Yuba River Fly Fishing Report
Jon Baiocchi reports on 8.11.2016
I just completed a 5 day run up on the North Fork Yuba River and my guests and I had such an awesome time as the fishing has been great. Water temperatures are still cool ranging from 55 to 57 degrees in the morning, and topping out at 62 to 64 degrees in the late afternoon in the upper most part of the watershed. Location is everything, and locating where the deep subterranean springs flow into the river increases your chances as it provides ideal conditions for the resident wild trout. Flows have really dropped in the last week, but there is even more fishable water to be had. Deeper pockets, runs, and pools should be targeted now. The water will continue to drop ever so slowly and the trout will filter into the deeper areas of holding water. As the fall season approaches it’s best to fish the middle and lower sections of the river, where water temperatures will be a bit warmer. The optimum water temps on the NFYR are 57 to 63 degrees. Another reason to fish lower down in fall is there are higher populations of the October caddis.
The wild rainbows are smaller in the upper watershed, yet so
gorgeous. Olive tops, and golden sides with a crimson stripe, purple par marks,
and those beautiful orange white tipped fins. They’re like jewels that glimmer
in the Northern Sierra sunshine. You must be quick on the take but keep in the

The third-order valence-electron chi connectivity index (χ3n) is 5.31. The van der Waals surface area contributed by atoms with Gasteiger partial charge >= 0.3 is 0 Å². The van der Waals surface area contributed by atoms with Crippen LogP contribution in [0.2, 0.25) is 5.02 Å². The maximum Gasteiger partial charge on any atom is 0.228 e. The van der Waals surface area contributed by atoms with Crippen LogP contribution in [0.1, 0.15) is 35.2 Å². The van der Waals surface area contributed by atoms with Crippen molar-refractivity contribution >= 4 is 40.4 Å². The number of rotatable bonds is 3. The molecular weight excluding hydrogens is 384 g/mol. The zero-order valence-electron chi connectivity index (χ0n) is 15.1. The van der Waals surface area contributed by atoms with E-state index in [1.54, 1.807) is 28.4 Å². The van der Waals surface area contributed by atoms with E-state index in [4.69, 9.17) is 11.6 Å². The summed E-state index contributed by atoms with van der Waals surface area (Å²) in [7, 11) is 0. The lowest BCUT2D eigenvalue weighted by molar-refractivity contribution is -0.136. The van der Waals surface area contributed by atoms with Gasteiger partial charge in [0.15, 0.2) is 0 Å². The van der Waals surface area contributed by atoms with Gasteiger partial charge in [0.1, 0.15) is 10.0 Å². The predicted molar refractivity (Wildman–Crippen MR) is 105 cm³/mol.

mind the bigger fish will approach your fly more
slowly before sucking it down.
You’ll want a lighter weight rod with a medium action in a 3wt. I’m
stoked on Redington’s “Classic Trout” model. Rods like these are
inexpensive, have good performance, and what I call “No tears tackle”.
If you break it from scrambling over the
rugged terrain, you’re not going to cry. What I like best about fishing and
guiding on the North Fork Yuba River is that it is an active style of fishing;
stick and move, picking pockets, boulder hopping, non-stop dry fly action, and
wet wading in the cool water on a hot summer day. It’s absolutely the best.
Terrestrials are more important now and a main menu item for the trout. Hoppers and ants are getting most of the attention. The one dropper fly that has been doing very well is Lance Gray’s X-May in red and purple. There are some aquatics out like a few crane flies, a random BWO mayfly here and there, and a few summer stones. There are good numbers of small yellow sally stones still out, and the latest observation I saw is the meat bees are targeting the little yellow stones and consuming them for lunch.
It was very busy last weekend in the canyon as the
“Downieville Classic” mountain bike race was in full effect. I’ve never seen so
many bikes. People were everywhere except where the wild things are, my guests
and I have yet to see another angler this summer while working the different
beats. Again it comes down to location, the gnarlier the terrain, the less
people you will encounter. Summer is winding down and I encourage you to seek
out one of the most beautiful watersheds in the west. I have a few prime dates
that are still open, so make a plan, and inquire within –
firstname.lastname@example.org. See you on the water…
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